"Darkcore / Injustice" (Hate)
"Pretty Boys don't Survive Up North / Pretty Boys (gfuta Mix)" (Hate)
The Wire, November 2008
by Simon Reynolds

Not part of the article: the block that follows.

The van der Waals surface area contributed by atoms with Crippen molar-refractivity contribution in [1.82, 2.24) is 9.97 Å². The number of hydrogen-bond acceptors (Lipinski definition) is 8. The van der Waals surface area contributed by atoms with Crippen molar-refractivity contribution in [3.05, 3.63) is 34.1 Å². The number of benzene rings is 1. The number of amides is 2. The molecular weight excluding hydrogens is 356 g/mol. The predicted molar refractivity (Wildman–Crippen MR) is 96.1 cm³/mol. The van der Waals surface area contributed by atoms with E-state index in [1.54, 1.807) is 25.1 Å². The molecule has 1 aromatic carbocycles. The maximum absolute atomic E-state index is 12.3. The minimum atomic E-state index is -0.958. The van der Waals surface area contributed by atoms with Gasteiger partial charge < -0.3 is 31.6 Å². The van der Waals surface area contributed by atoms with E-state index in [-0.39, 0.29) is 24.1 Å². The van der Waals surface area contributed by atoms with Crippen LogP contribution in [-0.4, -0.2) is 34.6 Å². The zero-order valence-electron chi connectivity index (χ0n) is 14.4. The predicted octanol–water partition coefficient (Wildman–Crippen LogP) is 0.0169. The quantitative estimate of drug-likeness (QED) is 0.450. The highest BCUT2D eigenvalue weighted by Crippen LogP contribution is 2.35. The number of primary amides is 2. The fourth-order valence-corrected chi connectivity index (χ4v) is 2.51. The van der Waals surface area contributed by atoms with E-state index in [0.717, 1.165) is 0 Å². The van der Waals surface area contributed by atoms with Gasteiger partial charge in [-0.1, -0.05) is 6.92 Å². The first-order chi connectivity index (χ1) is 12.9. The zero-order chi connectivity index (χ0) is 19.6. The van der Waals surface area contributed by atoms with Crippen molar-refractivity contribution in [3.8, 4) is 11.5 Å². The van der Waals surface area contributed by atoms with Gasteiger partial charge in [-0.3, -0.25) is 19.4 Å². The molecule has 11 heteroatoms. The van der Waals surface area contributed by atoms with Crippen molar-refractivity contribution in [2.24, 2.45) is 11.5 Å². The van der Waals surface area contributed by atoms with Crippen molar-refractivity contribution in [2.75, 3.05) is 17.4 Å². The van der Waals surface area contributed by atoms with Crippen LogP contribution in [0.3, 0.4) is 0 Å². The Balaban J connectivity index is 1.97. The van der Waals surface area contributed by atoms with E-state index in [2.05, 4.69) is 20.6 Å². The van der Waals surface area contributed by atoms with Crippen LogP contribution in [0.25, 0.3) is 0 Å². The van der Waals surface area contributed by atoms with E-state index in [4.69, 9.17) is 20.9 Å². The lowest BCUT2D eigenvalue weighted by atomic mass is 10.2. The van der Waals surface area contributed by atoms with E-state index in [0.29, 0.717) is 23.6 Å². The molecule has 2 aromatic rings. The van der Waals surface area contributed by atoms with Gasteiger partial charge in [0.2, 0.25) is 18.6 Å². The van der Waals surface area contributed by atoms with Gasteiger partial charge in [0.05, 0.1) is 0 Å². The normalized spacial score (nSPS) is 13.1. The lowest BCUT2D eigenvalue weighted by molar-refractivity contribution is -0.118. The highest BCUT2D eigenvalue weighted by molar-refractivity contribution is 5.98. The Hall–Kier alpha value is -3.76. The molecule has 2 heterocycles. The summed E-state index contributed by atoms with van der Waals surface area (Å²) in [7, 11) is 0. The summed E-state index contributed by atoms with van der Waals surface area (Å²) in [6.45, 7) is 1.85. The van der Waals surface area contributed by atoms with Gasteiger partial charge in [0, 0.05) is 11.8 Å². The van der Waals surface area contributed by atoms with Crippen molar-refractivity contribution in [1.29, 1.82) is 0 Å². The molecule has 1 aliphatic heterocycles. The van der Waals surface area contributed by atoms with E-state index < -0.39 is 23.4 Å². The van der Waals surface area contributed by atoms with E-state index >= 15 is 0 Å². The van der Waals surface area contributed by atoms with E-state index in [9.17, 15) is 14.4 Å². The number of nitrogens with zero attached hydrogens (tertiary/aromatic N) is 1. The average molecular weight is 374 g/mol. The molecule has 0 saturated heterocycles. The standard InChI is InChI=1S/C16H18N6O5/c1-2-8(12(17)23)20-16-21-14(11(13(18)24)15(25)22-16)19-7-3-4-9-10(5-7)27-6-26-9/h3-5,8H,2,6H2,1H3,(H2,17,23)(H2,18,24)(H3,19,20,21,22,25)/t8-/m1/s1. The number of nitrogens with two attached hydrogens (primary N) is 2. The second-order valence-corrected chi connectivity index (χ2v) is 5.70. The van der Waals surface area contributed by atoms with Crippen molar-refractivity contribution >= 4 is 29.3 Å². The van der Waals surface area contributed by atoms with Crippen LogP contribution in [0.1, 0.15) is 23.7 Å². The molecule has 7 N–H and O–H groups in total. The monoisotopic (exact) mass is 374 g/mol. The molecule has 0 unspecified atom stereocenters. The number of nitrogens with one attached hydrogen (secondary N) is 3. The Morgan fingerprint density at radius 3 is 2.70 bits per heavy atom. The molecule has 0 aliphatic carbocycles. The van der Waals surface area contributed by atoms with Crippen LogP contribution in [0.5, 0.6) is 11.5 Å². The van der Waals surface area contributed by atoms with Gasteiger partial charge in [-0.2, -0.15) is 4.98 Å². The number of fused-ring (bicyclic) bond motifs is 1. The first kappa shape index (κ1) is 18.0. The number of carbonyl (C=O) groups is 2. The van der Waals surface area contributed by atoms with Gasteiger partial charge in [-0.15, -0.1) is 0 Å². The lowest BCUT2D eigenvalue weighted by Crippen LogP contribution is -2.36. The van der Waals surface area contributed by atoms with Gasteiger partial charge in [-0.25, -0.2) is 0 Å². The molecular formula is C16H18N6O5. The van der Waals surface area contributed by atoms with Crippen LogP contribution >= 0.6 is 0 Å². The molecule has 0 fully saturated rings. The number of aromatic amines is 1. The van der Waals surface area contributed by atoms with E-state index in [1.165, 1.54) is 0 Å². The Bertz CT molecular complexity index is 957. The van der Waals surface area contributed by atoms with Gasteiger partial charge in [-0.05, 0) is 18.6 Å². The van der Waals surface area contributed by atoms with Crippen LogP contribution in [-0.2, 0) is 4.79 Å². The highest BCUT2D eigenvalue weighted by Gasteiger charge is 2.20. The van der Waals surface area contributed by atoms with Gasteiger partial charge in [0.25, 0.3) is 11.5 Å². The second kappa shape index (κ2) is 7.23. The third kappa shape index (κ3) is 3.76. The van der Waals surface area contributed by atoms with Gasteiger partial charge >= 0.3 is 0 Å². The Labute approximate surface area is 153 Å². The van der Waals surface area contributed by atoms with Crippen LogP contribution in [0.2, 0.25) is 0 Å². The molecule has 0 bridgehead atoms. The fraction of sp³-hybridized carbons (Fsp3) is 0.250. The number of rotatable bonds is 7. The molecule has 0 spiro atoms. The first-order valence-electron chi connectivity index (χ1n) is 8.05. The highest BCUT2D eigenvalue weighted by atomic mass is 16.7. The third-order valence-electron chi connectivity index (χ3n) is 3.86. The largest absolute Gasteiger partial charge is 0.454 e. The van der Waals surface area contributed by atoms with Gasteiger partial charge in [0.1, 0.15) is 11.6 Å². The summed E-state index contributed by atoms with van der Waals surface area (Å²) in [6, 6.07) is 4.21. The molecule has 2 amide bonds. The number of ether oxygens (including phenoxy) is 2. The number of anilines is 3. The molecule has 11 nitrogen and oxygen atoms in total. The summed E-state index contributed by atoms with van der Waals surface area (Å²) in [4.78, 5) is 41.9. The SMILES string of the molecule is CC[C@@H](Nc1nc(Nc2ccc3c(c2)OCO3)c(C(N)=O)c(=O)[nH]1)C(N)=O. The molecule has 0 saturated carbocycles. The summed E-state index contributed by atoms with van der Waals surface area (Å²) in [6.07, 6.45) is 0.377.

This double debut arrives clad in a back story that gives off a pungent whiff of "fishy". Supposedly, Unknown's two 12 inches are the first issues from a monster cache of 1991-1994 vintage, never-before-released ardkore rave. At a rendezvous on Sowerby Bridge in Yorkshire earlier this year, a mystery man handed over "a carload full of dubplates and DAT tapes" from producers who wish to remain anonymous. The tall-seeming tale recalls the intrigue about that lost classic of Italodisco by Black Devil that Rephlex put out a few years back, which some alleged was really by Richard James and/or Luke Vibert (the latter of course put out his own faux-jungle EPs as, snigger, Amen Andrews). "Darkcore," the A-side of hate001, has the classic period signifiers down pat--mashed and smearily processed Amen breaks, reedy twilight-zone synths, tingle-triggering Morse Code riff. But there's something off about this track, from its disconcerting plinks of treated percussion to the peculiarly static and suspended quality of the groove, which you can't imagine mashing up any real ravefloor of the era. On the flipside "Injustice," two distinct rhythm tracks are placed in adjacence but never gell: a slow, ponderous beat (either proto-dubstep or post-dubstep, depending on whether this is the genuine article or a period pastiche) and a juddering, fever-dream groove redolent of 1993 classics like Potential Bad Boy's "Work the Box". Wisps of sick noise snake up from the depths of the mix, but the overall feel is dislocated and remote, like a faded memory, creating an atmosphere closer to the elegaic mirages spun by Burial or V/vm's "The Death of Rave". The second slab o' vinyl "Pretty Boys Don't Survive Up North" is more convincing: the jarringly off-kilter pattern of metallic snares is a dead ringer for Boogie Times Tribe's "The Dark Stranger" while the "gfuta mix" (done this year) makes the groove even more jagged while intensifying the Mentasm-synth until it's a writhing, maggoty cloud of malevolent sound hovering overhead. In the end, it doesn't really matter if this is a homage or a real-deal relic: these tunes are ruff enough to transport this aging raver right back there like a regular time machine.